Cabaret Performer Thanks His Elementary School Music Teacher For Giving Him A Voice

Jan 10, 2020
Originally published on January 10, 2020 6:59 am

As a young boy growing up in Minneapolis during the 1970s, Russell King knew he wasn't into the things most other boys liked.

"I didn't really like sports, and I liked to play with the girls," King, now 57, said on a visit to StoryCorps this past November. King liked dolls, but he got the message early that because he was a boy, he wasn't supposed to.

"I remember a time when I was playing with dolls, as a little boy about 6 years old, and my mother saw me, and she talked to my father about it," he said. "My father got home, and then he, in no uncertain terms, said, 'Boys don't play with dolls.' "

But in elementary school, one role model inspired the opposite message: King's music teacher, Paige Macklin. Macklin had tapped him to sing the young boy part in the song "William's Doll" for a concert around the music from the Marlo Thomas-produced children's album, Free To Be ... You and Me.

It couldn't have been a more fitting song.

" 'William's Doll' dealt with him wanting to play with a doll and everybody saying 'no,' " King said.

Suddenly, he didn't feel so alone. "I realized, 'Wow, somebody else has these feelings. This isn't just me,' " King said.

She couldn't have guessed at the time that King's voice would lead him to the stage, where he performs cabaret in drag as Miss Richfield.

"As a teacher, you don't know how you might have influenced, and in this case, not in any way that I would have expected," Macklin, now 75, told King.

"You didn't expect the soloist in 1974 to turn out to be a big drag character?" King said with a laugh.

Singing that song allowed him to be comfortable with being himself, he said.

"As that little 6-year-old boy, I couldn't be a little kid I wanted to be," King said. "I wasn't supposed to like dresses and fabric and color, and all these things I liked, you know? And I knew I did, but I knew I couldn't be myself. I couldn't really have a voice, and singing that song gave me a voice."

King told his former teacher that he's grateful to her for what she inspired in him.

"I look back on my life and I think how fortunate I was to have influences like you," he said. "And it's just so rare you get a chance to say thank you. So, thank you."

Produced for Morning Edition by Jey Born.

StoryCorps is a national nonprofit that gives people the chance to interview friends and loved ones about their lives. These conversations are archived at the American Folklife Center at the Library of Congress, allowing participants to leave a legacy for future generations. Learn more, including how to interview someone in your life, at StoryCorps.org.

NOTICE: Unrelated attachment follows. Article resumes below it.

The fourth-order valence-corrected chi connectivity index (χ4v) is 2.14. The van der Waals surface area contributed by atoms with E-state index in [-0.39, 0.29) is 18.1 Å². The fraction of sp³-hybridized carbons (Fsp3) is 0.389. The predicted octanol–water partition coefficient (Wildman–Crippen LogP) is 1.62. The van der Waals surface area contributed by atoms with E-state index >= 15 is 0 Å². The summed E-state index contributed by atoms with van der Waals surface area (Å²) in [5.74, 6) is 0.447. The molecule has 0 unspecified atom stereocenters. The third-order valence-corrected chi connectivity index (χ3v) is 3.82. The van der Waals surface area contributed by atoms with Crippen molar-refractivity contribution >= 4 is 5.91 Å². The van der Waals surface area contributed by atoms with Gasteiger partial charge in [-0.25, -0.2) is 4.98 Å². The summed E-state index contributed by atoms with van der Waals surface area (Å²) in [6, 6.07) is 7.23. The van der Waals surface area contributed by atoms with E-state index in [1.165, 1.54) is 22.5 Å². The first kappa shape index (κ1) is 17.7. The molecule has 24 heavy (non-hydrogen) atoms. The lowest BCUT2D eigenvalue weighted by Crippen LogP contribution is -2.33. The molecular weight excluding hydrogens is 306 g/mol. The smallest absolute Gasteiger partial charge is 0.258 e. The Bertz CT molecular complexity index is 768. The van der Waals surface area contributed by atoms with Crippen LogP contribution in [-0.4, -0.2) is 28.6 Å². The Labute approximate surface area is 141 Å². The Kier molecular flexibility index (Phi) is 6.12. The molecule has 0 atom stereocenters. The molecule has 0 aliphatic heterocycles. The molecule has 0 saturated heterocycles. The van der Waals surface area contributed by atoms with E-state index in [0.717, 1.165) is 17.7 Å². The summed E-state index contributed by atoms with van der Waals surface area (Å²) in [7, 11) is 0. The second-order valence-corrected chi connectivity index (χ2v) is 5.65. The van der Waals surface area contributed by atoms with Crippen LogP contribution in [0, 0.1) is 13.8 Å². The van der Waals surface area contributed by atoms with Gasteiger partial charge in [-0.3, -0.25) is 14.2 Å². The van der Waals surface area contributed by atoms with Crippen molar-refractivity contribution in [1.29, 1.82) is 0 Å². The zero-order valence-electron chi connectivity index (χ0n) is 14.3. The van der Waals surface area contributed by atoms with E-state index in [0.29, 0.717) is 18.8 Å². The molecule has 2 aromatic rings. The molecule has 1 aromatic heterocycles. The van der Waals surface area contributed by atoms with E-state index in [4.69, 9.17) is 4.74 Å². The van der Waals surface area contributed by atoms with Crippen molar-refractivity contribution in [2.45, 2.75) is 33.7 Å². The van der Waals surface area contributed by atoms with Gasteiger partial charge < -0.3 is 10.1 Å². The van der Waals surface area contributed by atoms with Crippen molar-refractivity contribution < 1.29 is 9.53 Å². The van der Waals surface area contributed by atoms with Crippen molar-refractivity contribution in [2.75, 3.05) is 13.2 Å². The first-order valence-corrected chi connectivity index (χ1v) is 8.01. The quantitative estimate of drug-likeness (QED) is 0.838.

Copyright 2020 NPR. To see more, visit https://www.npr.org.

(SOUNDBITE OF MUSIC)

STEVE INSKEEP, HOST:

It's Friday - yes, Friday - and time again for StoryCorps. Russ King is a cabaret performer who goes by the stage name Miss Richfield. He grew up outside of Minneapolis in the '70s. Fifty years later, he sat down with his music teacher, Paige Macklin, to tell her about an opportunity she gave him.

RUSSELL KING: I was a little boy with very different tendencies than other little boys. I didn't really like sports, and I liked to play with the girls. I remember a time when I was playing with dolls as a little boy, about 6 years old, and my mother saw me. And she talked to my father about it when my father got home, and then he, in no uncertain terms, said boys don't play with dolls.

PAIGE MACKLIN: So what was elementary school like for you?

KING: Well I remember you coming along with your music cart and leading us in music. You had long hair that went all the way down your back...

MACKLIN: (Laughter).

KING: ...And, oftentimes, a flowing dress and just so young and carefree. And what I remember the most is that one concert we sang the music, "Free To Be... You And Me."

MACKLIN: Right.

KING: I sang the little boy part in "William's Doll."

(SOUNDBITE OF SONG, "WILLIAM'S DOLL")

MARLO THOMAS: (Singing) A doll...

ALAN ALDA: (Singing) Said William.

THOMAS: (Singing) ...Is what I need to wash and clean and...

KING: "William's Doll" dealt with him wanting to play with a doll and everybody saying no.

(SOUNDBITE OF SONG, "WILLIAM'S DOLL")

MARLO THOMAS AND ALAN ALDA: (Singing) Don't be a jerk, said his older brother.

ALDA: (Singing) I know what to do, said his father to his mother.

KING: And suddenly, I realized, wow, somebody else has these feelings. This isn't just me. As that little 6-year-old boy, I couldn't be the little kid I wanted to be. I wasn't supposed to play with girls. I wasn't supposed to like dresses and fabric and color and all these things I liked, you know. And I knew I did, but I knew I couldn't be myself. I couldn't really have a voice, and singing that song gave me a voice. And you probably had no idea the impact you were making.

MACKLIN: I mean, as a teacher, you don't know how you might have influenced and, in this case, not in any way that I would have expected.

(LAUGHTER)

KING: You didn't expect the soloist in 1974 to turn out to be a big drag character? (Laughter).

MACKLIN: No, I can't say that I did. But I must have recognized a voice in you. It's been so amazing to hear about the feelings of this little boy.

KING: I look back on my life, and I think how fortunate I was to have influences like you. And it's just so rare you get a chance to say thank you, so thank you.

MACKLIN: You're very welcome.

KING: Would you like to sing the song?

MACKLIN: OK. I'll probably be a little flat, actually.

KING: Well, you go ahead.

RUSSELL KING AND PAIGE MACKLIN: (Singing) When my friend William was 5 years old, he wanted a doll to hug and hold.

INSKEEP: Oh, gosh. Russ King with his former music teacher Paige Macklin. She went on to teach music to generations of schoolchildren in the Minneapolis area. Transcript provided by NPR, Copyright NPR.